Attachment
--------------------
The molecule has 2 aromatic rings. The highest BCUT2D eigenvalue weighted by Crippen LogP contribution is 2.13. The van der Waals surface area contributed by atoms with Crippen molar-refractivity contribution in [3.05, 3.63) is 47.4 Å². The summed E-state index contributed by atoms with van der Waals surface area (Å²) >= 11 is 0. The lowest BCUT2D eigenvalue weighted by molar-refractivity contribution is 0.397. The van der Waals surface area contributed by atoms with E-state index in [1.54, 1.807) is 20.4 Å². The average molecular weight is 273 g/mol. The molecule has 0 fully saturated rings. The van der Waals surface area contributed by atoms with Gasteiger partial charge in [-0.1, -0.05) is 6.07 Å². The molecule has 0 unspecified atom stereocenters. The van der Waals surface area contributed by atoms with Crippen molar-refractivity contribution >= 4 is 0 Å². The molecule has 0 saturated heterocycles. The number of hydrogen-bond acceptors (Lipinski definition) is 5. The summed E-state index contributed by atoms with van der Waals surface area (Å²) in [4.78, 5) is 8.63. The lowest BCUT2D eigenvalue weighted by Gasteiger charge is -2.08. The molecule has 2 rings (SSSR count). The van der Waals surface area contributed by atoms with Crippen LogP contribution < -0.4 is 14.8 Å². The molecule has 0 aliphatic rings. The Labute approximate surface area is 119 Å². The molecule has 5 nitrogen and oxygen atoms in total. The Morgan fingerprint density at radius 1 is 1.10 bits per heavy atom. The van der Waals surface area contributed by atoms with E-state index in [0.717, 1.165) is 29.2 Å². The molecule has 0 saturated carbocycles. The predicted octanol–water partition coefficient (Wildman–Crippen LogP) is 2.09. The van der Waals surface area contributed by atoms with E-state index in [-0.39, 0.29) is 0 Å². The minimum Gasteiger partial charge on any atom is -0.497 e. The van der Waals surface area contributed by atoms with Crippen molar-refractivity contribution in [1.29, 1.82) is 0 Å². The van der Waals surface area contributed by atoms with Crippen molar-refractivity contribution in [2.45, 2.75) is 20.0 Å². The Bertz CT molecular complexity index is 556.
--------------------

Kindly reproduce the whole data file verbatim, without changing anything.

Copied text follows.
The molecule has 2 aromatic rings. The highest BCUT2D eigenvalue weighted by Crippen LogP contribution is 2.13. The van der Waals surface area contributed by atoms with Crippen molar-refractivity contribution in [3.05, 3.63) is 47.4 Å². The summed E-state index contributed by atoms with van der Waals surface area (Å²) >= 11 is 0. The lowest BCUT2D eigenvalue weighted by molar-refractivity contribution is 0.397. The van der Waals surface area contributed by atoms with E-state index in [1.54, 1.807) is 20.4 Å². The average molecular weight is 273 g/mol. The molecule has 0 fully saturated rings. The van der Waals surface area contributed by atoms with Gasteiger partial charge in [-0.1, -0.05) is 6.07 Å². The molecule has 0 unspecified atom stereocenters. The van der Waals surface area contributed by atoms with Crippen molar-refractivity contribution >= 4 is 0 Å². The molecule has 0 saturated heterocycles. The number of hydrogen-bond acceptors (Lipinski definition) is 5. The summed E-state index contributed by atoms with van der Waals surface area (Å²) in [4.78, 5) is 8.63. The lowest BCUT2D eigenvalue weighted by Gasteiger charge is -2.08. The molecule has 2 rings (SSSR count). The van der Waals surface area contributed by atoms with Crippen LogP contribution < -0.4 is 14.8 Å². The molecule has 0 aliphatic rings. The Labute approximate surface area is 119 Å². The molecule has 5 nitrogen and oxygen atoms in total. The Morgan fingerprint density at radius 1 is 1.10 bits per heavy atom. The van der Waals surface area contributed by atoms with E-state index in [0.717, 1.165) is 29.2 Å². The molecule has 0 saturated carbocycles. The predicted octanol–water partition coefficient (Wildman–Crippen LogP) is 2.09. The van der Waals surface area contributed by atoms with E-state index in [-0.39, 0.29) is 0 Å². The minimum Gasteiger partial charge on any atom is -0.497 e. The van der Waals surface area contributed by atoms with Crippen molar-refractivity contribution in [1.29, 1.82) is 0 Å². The van der Waals surface area contributed by atoms with Crippen molar-refractivity contribution in [2.45, 2.75) is 20.0 Å². The Bertz CT molecular complexity index is 556.